A quick overview of New Zealand’s political landscape in early 2017 pops up a question in mind if left versus left and right versus right is going to be the new theme of politics this year.
Although it’s too early, and naive to generalise about the political landscape for the whole year, yet some signs, howsoever trivial, do suggest likewise.
Prime Minister Bill English chose to start New Year with what Stuff’s political reporter Jo Moir describes as “pulled the pin, thrown a grenade and skipped the country before the blast has even taken effect.”
The context of this comment is Mr English’s decision to skip Waitangi Day dawn service celebrations on February 5 and 6.
Subsequently, speaking on behalf of many New Zealanders, Prime Minister made a divisive statement that a lot of New Zealanders “cringe” at the protests that unfold on the National Day just before catching the plane and leaving for Europe on his first official foreign trip as the new Prime Minister.
Describing the protests accompanying national day celebrations as “cringing” for some fellow New Zealanders has naturally created a mixed response.
Apparently, it is clear that among other effects such as initiating an intellectual debate, one important consequence is the scramble for votes that can be safely termed as votes on the ‘right’ of the political divide.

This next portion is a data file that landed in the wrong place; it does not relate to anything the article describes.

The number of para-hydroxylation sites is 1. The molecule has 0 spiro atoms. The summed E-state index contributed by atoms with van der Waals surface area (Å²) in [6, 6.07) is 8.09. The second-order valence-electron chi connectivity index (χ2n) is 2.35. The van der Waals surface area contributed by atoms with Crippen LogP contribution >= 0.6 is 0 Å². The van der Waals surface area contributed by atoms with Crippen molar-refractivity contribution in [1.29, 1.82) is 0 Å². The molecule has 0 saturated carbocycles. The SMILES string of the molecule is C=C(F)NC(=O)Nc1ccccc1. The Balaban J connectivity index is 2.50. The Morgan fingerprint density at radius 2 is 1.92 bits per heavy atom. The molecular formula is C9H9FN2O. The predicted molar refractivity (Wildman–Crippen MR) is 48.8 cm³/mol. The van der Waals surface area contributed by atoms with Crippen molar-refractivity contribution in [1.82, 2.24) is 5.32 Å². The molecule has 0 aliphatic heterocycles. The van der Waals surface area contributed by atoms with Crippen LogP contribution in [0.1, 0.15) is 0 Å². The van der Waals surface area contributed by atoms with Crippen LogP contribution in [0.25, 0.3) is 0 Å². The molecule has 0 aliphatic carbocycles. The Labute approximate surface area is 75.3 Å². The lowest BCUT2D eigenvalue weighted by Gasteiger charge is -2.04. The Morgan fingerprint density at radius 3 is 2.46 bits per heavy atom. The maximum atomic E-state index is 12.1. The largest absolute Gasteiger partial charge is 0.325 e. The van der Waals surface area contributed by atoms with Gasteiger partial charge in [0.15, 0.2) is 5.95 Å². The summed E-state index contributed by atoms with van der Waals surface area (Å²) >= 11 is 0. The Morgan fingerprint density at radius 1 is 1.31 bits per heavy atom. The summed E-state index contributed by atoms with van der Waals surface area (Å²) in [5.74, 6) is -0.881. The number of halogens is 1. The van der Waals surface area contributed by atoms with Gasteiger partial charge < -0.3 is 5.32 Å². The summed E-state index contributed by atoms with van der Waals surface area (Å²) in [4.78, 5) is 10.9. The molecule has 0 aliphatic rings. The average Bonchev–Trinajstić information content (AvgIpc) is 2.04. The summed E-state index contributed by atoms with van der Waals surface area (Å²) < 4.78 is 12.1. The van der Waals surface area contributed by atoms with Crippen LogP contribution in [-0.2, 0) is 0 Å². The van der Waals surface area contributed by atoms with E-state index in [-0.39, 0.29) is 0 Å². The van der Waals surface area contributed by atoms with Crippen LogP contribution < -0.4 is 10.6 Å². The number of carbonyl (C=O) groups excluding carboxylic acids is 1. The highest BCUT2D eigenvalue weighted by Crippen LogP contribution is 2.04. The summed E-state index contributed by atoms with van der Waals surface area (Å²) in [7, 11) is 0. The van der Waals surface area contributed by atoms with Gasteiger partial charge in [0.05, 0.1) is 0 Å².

There are myriad of interpretations of this move from Mr English early in the year.
While some see it as his attempt to break away from the shadows of former Prime Minister John Key, under whom he has mainly served in the last decade, and cast a new image of a bold leader of the National Party.
Others see it as a calculated move to consolidate what can be safely termed as votes on the ‘right’ in this election year, thus creating some concerns among the players that typically strive for those votes.
So far the responses from those who compete for the votes on the ‘right’ can best be described as muted.
Maori Party, the coalition partner in the government, has largely evaded by saying that such statement emanates from a “lack of understanding” about the day.
New Zealand First has completely remained muted in their response to Mr English’s latest move.
Either way, there seems to be some attempt to churn votes on the right.
This is very similar to another political arena, although on a smaller scale at the impending Mt-Albert by-election, where National’s exit leaves Labour Party competing against Green Party and Mana Party who largely competes for the similar votes believed to be on the ‘left’ of the political divide.
This may be a microscopic observation of ‘left versus left and right versus right’ on the national political landscape, but there might be some ingenuity and excitement in New Zealand politics if this happens.
At least after John Key’s successive electoral triumphs in last three elections, which have made elections bit monotonous, if not uninteresting altogether.